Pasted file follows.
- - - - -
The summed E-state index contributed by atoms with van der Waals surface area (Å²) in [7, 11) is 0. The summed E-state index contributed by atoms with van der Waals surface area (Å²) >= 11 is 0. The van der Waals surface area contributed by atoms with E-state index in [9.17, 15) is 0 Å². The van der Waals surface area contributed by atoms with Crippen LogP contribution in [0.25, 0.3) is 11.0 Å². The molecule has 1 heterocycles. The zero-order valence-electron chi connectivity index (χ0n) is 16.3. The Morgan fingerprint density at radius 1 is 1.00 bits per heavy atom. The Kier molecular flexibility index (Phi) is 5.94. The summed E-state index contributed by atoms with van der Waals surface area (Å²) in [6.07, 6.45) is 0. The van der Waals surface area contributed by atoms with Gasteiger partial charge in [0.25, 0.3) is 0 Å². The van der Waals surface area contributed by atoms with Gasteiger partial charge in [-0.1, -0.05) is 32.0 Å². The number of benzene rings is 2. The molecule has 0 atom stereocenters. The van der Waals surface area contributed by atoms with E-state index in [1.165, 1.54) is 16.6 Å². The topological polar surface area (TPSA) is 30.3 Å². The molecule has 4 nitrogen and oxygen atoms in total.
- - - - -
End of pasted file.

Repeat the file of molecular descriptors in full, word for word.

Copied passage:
The summed E-state index contributed by atoms with van der Waals surface area (Å²) in [7, 11) is 0. The summed E-state index contributed by atoms with van der Waals surface area (Å²) >= 11 is 0. The van der Waals surface area contributed by atoms with E-state index in [9.17, 15) is 0 Å². The van der Waals surface area contributed by atoms with Crippen LogP contribution in [0.25, 0.3) is 11.0 Å². The molecule has 1 heterocycles. The zero-order valence-electron chi connectivity index (χ0n) is 16.3. The Morgan fingerprint density at radius 1 is 1.00 bits per heavy atom. The Kier molecular flexibility index (Phi) is 5.94. The summed E-state index contributed by atoms with van der Waals surface area (Å²) in [6.07, 6.45) is 0. The van der Waals surface area contributed by atoms with Gasteiger partial charge in [0.25, 0.3) is 0 Å². The van der Waals surface area contributed by atoms with Gasteiger partial charge in [-0.1, -0.05) is 32.0 Å². The number of benzene rings is 2. The molecule has 0 atom stereocenters. The van der Waals surface area contributed by atoms with E-state index in [1.165, 1.54) is 16.6 Å². The topological polar surface area (TPSA) is 30.3 Å². The molecule has 4 nitrogen and oxygen atoms in total.